My pincushion collection totals nine pieces and reflects my love of needlework such as embroidery and crochet. My first chair pincushion was spotted as my Mother and I approached an antique shop window. There it was, a tiny chair full of curlicues. Upon closer inspection I realized it was made of tin. That is, it was formed from a tin can, with skillful snips and twists to form the chair shape.
Inside the store I further examined the vintage object and decided it would fit my interest in the chair as an historic object.
As shown in the photos that follows, most of my pincushions are vintage.
This little chair seems old. Made of wrought metal, it is quite heavy and the design is quite elaborate.
These two metal chairs are both silvery rocking chairs. The tiniest one is a souvenir from Florida. It has "FLORIDA" on the chair back. The other rocking chair has an openwork design for the back.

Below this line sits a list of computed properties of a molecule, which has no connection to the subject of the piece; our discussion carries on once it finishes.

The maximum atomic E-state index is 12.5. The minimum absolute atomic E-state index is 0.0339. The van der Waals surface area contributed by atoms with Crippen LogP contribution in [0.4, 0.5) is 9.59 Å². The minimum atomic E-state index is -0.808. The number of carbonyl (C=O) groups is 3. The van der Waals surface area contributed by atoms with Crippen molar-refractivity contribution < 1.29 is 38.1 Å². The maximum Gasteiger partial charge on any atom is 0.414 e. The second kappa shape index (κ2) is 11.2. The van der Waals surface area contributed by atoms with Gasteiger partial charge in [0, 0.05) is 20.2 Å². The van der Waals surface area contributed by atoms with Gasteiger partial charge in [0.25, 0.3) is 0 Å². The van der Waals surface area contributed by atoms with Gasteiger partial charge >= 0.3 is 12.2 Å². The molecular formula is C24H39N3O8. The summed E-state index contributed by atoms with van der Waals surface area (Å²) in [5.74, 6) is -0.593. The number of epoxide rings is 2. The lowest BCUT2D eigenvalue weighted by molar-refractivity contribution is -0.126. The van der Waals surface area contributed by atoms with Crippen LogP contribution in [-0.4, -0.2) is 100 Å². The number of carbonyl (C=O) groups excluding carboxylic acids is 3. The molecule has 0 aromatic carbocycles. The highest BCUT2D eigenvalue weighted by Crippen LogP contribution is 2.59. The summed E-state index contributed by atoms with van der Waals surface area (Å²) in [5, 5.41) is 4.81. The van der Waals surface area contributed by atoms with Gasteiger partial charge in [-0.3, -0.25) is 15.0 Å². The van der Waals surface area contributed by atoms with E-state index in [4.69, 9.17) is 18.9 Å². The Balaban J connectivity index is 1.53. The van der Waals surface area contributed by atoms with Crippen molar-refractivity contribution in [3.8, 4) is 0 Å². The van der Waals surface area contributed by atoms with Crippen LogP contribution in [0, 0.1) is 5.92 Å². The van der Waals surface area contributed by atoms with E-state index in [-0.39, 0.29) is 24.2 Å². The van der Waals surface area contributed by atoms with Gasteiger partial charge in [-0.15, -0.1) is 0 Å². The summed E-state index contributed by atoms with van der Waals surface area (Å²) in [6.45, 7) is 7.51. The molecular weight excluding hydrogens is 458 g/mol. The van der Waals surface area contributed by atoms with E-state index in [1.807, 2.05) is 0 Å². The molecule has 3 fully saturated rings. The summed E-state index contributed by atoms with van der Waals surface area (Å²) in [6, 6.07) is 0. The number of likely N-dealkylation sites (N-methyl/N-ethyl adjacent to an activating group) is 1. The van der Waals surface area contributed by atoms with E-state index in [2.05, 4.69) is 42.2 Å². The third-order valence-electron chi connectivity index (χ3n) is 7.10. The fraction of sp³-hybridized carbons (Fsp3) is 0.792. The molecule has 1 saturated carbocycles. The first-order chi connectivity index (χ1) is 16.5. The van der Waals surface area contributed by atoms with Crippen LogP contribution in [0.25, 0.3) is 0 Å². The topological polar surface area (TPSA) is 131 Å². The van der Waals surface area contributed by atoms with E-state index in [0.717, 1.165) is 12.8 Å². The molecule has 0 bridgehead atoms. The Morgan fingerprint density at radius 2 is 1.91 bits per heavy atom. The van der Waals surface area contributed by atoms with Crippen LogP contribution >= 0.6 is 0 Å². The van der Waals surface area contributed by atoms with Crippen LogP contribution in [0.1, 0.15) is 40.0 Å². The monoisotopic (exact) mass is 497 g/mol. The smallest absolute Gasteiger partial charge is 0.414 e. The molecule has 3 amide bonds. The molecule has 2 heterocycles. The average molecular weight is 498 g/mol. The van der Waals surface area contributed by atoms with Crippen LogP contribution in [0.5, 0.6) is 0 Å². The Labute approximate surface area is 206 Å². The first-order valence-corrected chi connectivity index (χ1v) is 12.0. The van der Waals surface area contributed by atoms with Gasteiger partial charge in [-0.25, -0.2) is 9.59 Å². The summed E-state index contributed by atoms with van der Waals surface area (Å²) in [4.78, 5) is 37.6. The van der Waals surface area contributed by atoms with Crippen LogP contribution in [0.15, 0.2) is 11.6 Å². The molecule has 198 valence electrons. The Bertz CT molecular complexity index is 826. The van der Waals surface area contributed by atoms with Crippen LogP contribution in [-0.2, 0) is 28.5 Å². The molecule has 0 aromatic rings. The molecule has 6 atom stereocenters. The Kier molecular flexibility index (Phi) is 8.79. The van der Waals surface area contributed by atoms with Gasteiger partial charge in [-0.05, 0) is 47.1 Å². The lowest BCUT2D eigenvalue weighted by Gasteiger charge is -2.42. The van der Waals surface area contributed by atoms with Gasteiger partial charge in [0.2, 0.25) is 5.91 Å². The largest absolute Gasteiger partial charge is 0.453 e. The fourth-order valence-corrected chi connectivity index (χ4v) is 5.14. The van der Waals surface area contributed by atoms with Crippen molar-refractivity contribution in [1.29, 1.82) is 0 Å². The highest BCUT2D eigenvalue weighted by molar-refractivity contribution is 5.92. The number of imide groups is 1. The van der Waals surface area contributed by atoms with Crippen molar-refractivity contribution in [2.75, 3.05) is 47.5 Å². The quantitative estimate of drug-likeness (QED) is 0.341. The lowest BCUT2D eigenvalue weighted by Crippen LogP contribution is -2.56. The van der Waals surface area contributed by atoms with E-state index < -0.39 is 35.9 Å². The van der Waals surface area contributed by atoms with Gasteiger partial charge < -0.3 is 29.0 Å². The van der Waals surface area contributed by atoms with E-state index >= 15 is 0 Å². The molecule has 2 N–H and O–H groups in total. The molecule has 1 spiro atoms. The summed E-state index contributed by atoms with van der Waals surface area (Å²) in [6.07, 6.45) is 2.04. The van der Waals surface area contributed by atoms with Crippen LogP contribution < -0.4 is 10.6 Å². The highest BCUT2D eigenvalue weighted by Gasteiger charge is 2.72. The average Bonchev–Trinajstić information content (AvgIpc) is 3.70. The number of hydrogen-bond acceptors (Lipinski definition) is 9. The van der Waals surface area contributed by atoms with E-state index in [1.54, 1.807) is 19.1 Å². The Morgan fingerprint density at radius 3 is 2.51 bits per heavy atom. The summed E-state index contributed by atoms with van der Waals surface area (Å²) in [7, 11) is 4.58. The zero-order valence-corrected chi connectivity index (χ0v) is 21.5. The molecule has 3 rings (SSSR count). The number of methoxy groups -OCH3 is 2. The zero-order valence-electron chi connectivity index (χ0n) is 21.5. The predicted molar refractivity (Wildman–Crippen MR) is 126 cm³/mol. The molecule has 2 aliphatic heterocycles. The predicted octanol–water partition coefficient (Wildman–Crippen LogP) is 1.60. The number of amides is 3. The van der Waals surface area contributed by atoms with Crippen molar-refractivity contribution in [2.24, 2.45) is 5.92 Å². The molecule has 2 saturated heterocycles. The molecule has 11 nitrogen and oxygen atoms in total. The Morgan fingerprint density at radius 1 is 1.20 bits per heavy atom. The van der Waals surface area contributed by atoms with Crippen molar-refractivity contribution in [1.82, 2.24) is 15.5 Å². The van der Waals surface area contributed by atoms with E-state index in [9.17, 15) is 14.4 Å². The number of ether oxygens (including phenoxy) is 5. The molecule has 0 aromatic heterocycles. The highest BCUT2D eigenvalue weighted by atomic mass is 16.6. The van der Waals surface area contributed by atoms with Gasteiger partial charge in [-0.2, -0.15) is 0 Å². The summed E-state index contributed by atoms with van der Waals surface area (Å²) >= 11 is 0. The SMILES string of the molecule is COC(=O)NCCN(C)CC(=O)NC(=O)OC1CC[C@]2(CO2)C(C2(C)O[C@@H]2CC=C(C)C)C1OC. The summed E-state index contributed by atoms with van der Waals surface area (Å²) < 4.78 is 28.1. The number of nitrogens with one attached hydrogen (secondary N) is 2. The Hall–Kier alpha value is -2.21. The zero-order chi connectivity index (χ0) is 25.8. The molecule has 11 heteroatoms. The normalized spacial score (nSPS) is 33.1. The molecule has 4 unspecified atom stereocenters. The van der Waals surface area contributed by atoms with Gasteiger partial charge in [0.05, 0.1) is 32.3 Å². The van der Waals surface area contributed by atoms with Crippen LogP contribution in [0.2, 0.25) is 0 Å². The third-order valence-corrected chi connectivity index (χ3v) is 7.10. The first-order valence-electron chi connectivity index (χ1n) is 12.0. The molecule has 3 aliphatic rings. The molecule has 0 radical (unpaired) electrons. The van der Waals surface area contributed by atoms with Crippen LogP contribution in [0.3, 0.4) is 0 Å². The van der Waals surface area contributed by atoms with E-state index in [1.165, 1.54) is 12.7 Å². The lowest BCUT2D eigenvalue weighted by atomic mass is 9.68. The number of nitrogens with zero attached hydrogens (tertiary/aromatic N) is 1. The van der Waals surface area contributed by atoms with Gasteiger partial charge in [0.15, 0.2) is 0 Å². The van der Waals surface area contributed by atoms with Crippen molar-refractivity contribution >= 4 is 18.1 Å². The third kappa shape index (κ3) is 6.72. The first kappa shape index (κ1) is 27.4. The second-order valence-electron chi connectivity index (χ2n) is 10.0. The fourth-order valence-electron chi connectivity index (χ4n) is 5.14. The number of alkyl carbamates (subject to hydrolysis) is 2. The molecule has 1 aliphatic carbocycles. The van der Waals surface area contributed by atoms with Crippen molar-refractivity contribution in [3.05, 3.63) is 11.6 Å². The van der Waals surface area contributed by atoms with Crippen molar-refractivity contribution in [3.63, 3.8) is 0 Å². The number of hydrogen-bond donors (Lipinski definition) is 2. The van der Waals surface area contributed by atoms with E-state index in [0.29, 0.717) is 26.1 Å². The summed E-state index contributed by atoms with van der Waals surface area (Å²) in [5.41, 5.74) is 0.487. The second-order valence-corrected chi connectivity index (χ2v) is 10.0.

The first of the two wood chairs has a bent wood back and seems to be missing its center back support. The seat is girded round by two rows of bent wood. The second chair is in a solid folk style done in pine wood. Its seat has a round mound of green fabric as the cushion.
This chair is contemporary, made in China. Done in a Victorian style, it is of pink resin with little gilt florets all over. A tiny accent of sculpted roses tops the back and under the rolled arms.
The next pincushion chair by Mary Englebreit. It is an example of her sprightly and colorful motifs. The pins are topped with red hearts.
This example is by Avon and is a milk glass-like crème sachet jar. The white plastic lid forms the seat and scrolling back of the chair. The seat is a soft pink velveteen.
Finally, here is a small related collection consisting of about 14 thimbles. included are wood thimbles from Italy, bone china from England, and crystal from Germany.
Have a wonderful weekend!